20. Another explanation may be based upon the saying we have in the legal profession: "Good facts make bad law." The situation you described is the "white flight" phenomena which had the effect of stalling integration. Often it was done improperly with local government blessing. As you said, the feds came in and objected. If the result was a court ruling against the school, it was probably reached in federal court, and improper local procedures may have been found. Or the court, offended by the apparent white flight, just put a stop to it. (Hence the bad law). The reality today is that local government property is sold off, or even just leased, for private purposes. With school property, this is often done because the school-age population has gotten smaller in many communities, and the school districts need to unload surplus property. We have a situation like that here in Oregon right now. A smaller community has an unused elementary school that it has been trying to sell for some time. They have now received an offer., a lease with option to purchase, from a Portland Buddhist group, and they want to turn it in to a prayer and retreat center. I have not heard any legal objection to the sale to a religious group, but certain church groups in the community are up in arms about the Buddhists moving to this community. Some are claiming that the Buddhists are coming to steal away the youth of the community. Fortunately, many others in the religious community are supporting and welcoming the Buddhists. The press did however emphasize the opponents, with what I believe to be very intolerant quotes by them against the Buddhists. But the press has a way of showing a vocal minority, just to sell stories.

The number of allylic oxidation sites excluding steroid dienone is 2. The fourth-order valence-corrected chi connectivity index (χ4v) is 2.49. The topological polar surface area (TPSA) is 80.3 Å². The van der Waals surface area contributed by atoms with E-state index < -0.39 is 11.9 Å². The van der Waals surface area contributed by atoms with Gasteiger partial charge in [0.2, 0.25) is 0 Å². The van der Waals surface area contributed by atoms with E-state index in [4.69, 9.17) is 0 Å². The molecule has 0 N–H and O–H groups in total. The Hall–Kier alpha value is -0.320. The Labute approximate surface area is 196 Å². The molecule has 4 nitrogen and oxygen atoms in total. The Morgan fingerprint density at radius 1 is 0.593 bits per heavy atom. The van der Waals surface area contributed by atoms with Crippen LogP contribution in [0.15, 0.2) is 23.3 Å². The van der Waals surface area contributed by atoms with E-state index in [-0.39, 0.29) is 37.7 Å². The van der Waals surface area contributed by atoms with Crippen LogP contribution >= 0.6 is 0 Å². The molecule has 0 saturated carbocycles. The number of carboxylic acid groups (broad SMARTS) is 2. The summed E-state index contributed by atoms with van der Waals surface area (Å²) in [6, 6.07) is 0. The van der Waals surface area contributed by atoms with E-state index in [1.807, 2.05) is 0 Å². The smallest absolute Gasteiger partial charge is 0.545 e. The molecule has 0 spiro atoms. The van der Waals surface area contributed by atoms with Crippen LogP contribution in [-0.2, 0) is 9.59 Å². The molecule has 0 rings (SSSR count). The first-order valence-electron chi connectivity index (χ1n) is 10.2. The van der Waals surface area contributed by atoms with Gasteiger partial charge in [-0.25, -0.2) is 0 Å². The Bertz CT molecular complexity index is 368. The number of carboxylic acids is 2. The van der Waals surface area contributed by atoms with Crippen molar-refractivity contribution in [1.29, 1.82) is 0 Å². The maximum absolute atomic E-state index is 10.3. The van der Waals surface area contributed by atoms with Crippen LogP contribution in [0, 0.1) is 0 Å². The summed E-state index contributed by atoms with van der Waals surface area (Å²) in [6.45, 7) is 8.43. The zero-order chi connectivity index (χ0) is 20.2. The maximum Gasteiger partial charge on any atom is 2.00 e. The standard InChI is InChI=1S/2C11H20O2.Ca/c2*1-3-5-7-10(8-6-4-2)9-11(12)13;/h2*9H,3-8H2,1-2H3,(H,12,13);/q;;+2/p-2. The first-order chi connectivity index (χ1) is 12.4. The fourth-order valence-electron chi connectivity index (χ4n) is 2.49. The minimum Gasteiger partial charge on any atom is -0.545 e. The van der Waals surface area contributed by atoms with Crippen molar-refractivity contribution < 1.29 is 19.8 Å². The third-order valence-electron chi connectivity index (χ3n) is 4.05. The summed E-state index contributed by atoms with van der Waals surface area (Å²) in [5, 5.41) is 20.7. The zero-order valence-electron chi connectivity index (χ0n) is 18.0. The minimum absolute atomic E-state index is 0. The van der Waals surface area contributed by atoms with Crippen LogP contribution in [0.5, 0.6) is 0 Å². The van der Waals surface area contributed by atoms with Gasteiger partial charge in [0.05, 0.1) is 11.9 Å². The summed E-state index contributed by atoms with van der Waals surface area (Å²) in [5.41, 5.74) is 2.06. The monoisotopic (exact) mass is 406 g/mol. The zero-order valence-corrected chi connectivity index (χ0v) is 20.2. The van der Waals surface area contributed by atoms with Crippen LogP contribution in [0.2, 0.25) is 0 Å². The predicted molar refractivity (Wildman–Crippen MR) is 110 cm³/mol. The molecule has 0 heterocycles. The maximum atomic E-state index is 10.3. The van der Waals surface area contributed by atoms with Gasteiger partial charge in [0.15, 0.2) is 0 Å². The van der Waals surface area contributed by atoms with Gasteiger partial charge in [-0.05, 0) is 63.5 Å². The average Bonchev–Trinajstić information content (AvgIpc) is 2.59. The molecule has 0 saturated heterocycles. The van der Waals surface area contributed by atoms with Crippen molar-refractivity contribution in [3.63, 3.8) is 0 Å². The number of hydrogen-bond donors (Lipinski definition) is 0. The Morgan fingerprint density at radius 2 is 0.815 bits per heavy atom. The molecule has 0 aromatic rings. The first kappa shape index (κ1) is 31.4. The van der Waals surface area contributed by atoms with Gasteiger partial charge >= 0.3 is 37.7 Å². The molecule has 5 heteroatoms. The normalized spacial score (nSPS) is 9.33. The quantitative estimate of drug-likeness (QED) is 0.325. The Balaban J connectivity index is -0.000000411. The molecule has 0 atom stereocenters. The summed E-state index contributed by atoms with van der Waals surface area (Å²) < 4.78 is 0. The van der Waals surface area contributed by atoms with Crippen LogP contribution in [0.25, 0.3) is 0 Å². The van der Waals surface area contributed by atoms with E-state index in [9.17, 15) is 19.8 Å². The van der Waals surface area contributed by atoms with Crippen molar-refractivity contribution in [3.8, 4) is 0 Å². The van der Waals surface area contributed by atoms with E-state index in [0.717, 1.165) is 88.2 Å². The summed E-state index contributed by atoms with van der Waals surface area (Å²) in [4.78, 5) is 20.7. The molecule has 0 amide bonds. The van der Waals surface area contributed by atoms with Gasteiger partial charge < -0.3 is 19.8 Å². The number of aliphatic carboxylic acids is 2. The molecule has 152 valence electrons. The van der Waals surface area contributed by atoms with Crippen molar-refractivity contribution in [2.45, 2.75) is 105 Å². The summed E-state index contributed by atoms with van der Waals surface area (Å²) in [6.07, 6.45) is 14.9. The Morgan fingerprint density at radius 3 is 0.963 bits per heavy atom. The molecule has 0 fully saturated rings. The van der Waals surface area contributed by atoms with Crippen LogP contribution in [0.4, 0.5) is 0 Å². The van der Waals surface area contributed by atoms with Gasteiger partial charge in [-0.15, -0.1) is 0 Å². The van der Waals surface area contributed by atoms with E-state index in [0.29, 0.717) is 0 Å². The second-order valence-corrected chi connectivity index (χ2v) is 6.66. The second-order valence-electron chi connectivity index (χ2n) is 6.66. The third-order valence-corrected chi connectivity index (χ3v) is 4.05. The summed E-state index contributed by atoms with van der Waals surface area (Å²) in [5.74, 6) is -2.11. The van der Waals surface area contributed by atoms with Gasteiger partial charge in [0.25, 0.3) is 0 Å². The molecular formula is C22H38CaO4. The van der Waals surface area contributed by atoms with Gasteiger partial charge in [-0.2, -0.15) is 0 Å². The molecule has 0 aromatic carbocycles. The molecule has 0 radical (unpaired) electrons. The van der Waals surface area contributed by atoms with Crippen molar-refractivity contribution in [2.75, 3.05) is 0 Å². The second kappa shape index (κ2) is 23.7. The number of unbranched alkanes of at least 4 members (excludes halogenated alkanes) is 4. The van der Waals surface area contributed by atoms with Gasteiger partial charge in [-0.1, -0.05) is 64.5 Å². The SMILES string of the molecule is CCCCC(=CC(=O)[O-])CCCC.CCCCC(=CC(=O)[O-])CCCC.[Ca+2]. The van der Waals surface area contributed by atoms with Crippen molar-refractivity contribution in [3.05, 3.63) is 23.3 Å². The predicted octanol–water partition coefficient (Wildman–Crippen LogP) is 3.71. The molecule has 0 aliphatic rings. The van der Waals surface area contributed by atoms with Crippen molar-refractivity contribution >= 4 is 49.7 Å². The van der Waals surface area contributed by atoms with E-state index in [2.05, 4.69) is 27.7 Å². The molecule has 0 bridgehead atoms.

21. Marcy, in planning your first campout, place an emphasis on one word you used: FUN. Make sure that both the scouts and adults have fun, and they will come back for more. Be sure to plan a program to keep everyone busy, but not overwhelmed. The campout is a good time to work on rank advancement, and also merit badge requirements. Also put in times for games and also unplanned free time. A campfire at night will add a lot to the experience. You referred to a 1969 Fieldbook that you have. Although I am not familiar with it, I can guess that much of what is in it is outdated. Boy Scouts now follows the Leave No Trace philosophy, which was not what was followed in 1969. Your Fieldbook probably refers to such things as trenching around tents, something which is not done under LNT. The Boy Scouts has materials on Leave No Trace camping, and I urge you to review this literature in your planning. Under the LNT philosophy, many of the things you talked about are unnecessary and not recommended. Entryways, flagpoles, latrines, etc. are best suited to established campsites. If you intend to revisit the site often and establish it as a regular site, since it is your own property, then these items can be developed. If your intent is a one-time visit, less impact is better, and the Leave No Trace materials will serve as a good starting place.